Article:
My granddaughter is attending The College of Charleston. She made the President’s list which I understand is the highest level. She was advised to major in English. No matter how one looks at it, I think that is an accomplishment. I believe in continuing life long education and no matter how one gets it, it is knowledge gained. Not everyone has the time, or the means to meet the same rigorous requirements that is suggested here.

  8. Thomas Fleming Thomas Fleming says:

    Almost everyone in the developed world has the time to do what is important to him. I used to offer staff members bonuses and salary increases if they would finish a degree or learn a language. No takers. There’s always TV, the internet, so many ways to waste one’s precious time. Having taught at my alma mater in the 1970’s and 1980’s I do not give them a penny in donations–and things are much worse now than they were 30 years ago. My last term teaching (part-time) a student quit coming to class and flunked the course. He called me to cry that his parents were coming to graduation and he hated to disappoint them. The dean of students called me in and wanted to know what we could do. I told him he could change the grade if he wanted to, and I would not make a stink, but that I would not change it. I told him quite bluntly what I thought of the College’s plummeting standards. He was not pleased, but since I put his own integrity on the line, he let the grade stand. As for the English department at the CofC, I recall a professor in the 1980s who said that when they were hiring a new faculty member, everyone got to blackball any candidate who had a better resume than he or she did. An undergraduate degree in English is a waste of time and money. The students are not required to learn much of anything–they can accumulate credits on pop fiction and lesbian novels, and when they get out they find out the only thing they can do is to enter the nightmare world of public education. Students cannot be blamed for not knowing what to do. That is the faculty’s job and they refuse to do it. There is no reason these days to go to college except to acquire a credential for future employment. English, alas, does not do even that. When I graduated, English students who wanted the AB degree from the college had to have either 4 years of college level Latin or four years of Greek. Some clever dummies got BS degrees in English. Fortunately, in those days, graduate departments and employers in the Southeast knew that a BS in English was truly BS.

  9. Dot says:

    I would never have offered staff members bonuses and salary increases if they would learn a language or finish a degree. It would have been a requirement. Neither would I change any grade of any student who failed a class. To do so is a disservice to the student. If I read your reply correctly, the faculty members “who got to blackball any candidate who had a better resume than he or she” was a disservice to the college and to the students. I hope things are better now.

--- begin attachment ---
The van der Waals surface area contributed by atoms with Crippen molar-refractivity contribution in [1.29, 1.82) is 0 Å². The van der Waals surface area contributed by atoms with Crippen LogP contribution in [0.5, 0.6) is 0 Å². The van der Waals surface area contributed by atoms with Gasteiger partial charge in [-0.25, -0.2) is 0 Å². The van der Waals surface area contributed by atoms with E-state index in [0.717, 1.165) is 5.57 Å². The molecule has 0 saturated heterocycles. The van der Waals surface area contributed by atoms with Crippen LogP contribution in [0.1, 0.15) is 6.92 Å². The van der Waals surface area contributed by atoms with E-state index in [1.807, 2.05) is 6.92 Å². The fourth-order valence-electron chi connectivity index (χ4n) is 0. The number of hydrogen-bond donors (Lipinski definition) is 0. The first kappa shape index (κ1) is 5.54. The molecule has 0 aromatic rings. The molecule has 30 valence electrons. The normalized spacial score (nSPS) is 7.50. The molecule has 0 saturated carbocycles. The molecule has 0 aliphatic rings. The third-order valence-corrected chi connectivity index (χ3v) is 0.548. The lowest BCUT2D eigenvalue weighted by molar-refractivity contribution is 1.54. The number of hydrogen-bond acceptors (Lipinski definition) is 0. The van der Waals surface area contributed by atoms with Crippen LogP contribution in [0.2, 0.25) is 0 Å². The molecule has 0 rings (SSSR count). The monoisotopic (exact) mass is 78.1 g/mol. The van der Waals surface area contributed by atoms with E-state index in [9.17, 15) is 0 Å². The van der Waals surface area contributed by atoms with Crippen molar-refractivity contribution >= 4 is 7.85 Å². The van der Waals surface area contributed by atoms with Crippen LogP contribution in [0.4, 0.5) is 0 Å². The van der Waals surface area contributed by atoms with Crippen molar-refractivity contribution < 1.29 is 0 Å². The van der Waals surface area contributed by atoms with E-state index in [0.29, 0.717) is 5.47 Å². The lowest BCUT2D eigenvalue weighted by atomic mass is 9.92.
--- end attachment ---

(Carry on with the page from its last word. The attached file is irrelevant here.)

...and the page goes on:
10. Allen Wilson says:

    Time is the most important factor. I work six nights a week, and night work takes its toll in terms of energy. At different times, when I was unemployed, I studied Wheelock’s Latin, a little Greek and French, a little Coptic, and enough hieroglyphics to read the first part of the Tale of the Two Brothers. Then I got a job. Now, I waste a few minutes now and then on De Bono because I usually don’t have time for anything else except this website, and I don’t want to start a major project under these circumstances.

    Twelve years ago, when I didn’t have to work weekends, I was one third of the way through the Fleming Jenney-based Latin course when someone moved in next door and set up a meth lab, and the toxic fumes interfered with my ability to concentrate, so no more studying. When the meth lab was no longer a problem, along came six day work weeks.

    But enough whining. What’s left is the half hour nightly commute, to which audio language learning is perfectly suited, so I’m about to embark on the last two levels of Pimsleur German (bought really cheap, second hand) and hopefully one day, a cheap second hand French course.

  11. Andrew G Van Sant says:

    I would not classify Jacobs’ book as a self help book. He explains that a useful argument requires that all parties first understand what the other parties mean, and possibly even understand the most persuasive points of the otherside’s arguement better than than they do. He calls this arguing against the “strong man” instead of the “straw man.” He mentions a debating group at Yale that requires each side to describe the opponent’s position to the opponent’s satifaction before they can argue against the opposing position. A useful or authentic argument is one where there is the opportunity or possibility of persuading the other side that they are wrong and you are correct. (Or where you can be persuaded that you are wrong. This requires a degree of mutual respect.)

  12. Harry Colin says: